The freeholder will serve a Section 45 Counter Notice which confirm what they agree and disagree with your offer. It will state:

  • agree to all terms (premium and right to extend);
  • not agree to any terms; or most commonly
  • agree to right to extend but not the premium offered.

Where the freeholder disagrees with the premium the freeholder puts forward a counter offer. Read our guide here on - How to successfully negotiate your premium with your freeholder

Once terms and premium have been agreed with the freeholder, the parties have 4 months to complete the following:

    Freeholder drafts deed of variation and submits to leaseholder's solicitor
    (if mortgage) Leaseholder's solicitor drafts a deed of substituted security for the mortgage lender
    Completion takes place - Leaseholder pays balance of the premium premium and legal costs
    Register deed of variation at the Land Registry - it can take upward of 6 months to be registered at the Land Registry

How lease extension on completion works, from SAM Conveyancing. A bare room contains cardboard moving boxes, house plants and bubble wrapped furniture.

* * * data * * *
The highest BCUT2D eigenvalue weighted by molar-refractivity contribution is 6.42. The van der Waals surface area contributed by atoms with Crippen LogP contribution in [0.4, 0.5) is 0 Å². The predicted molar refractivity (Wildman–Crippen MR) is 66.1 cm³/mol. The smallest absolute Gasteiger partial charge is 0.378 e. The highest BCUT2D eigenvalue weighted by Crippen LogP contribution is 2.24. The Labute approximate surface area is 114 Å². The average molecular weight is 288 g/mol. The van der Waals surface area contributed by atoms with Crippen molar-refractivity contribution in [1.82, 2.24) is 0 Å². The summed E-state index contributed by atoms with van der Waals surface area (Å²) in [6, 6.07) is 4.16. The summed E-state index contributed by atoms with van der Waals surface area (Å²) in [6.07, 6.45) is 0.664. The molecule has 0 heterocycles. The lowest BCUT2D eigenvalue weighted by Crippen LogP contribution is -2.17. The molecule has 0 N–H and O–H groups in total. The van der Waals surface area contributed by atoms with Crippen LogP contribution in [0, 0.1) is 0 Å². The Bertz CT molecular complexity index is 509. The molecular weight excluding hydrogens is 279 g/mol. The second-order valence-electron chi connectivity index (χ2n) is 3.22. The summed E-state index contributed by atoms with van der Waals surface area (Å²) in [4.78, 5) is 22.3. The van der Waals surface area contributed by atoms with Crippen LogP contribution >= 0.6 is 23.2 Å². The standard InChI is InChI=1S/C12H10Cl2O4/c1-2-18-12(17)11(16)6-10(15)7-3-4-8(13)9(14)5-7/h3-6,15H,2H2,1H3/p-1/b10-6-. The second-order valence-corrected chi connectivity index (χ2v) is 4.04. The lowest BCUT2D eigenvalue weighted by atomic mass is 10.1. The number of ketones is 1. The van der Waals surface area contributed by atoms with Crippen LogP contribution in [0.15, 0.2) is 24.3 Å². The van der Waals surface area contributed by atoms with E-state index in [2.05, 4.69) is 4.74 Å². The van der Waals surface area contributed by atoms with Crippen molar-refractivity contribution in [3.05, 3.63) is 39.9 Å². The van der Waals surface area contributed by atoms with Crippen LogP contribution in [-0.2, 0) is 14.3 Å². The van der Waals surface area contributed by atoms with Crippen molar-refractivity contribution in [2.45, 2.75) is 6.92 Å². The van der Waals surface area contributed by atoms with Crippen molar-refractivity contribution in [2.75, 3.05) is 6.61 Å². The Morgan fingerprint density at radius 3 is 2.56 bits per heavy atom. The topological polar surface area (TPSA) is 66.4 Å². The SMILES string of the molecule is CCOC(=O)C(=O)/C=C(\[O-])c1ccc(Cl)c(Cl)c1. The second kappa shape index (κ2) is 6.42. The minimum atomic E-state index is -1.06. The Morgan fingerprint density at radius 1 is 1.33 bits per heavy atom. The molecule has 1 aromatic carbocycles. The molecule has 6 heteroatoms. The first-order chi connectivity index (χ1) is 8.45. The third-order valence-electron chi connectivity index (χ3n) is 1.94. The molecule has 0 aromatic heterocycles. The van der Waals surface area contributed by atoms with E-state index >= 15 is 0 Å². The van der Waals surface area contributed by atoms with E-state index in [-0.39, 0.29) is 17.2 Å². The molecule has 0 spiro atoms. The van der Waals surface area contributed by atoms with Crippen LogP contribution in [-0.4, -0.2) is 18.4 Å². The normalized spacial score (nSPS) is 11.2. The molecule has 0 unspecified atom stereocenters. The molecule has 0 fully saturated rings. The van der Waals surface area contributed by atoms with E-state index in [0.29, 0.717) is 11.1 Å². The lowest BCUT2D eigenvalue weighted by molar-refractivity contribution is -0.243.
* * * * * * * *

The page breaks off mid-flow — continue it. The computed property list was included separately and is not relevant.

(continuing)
Risks of a Lease extension on completion

Section 42 Incorrectly Served
If this happens then the buyer will have to wait 2 years before they have the legal right to extend. An informal could be negotiated but these terms will be unfavourable. To avoid this make sure you have a specialist lease extension solicitor to draft and serve the section 42 notice along with the deed of assignment. We have a solicitor who handles this so call  now to get a quote on 0333 344 3234 (local call rate).

Premium higher than budgeted
If the premium and costs end up being more than the discount the buyer negotiated with the seller then they are out of pocket. This can be avoided by not assigning the lease extension and completing the lease extension on the day the buyer completes their purchase. It makes the process longer but less risk is involved for the buyer.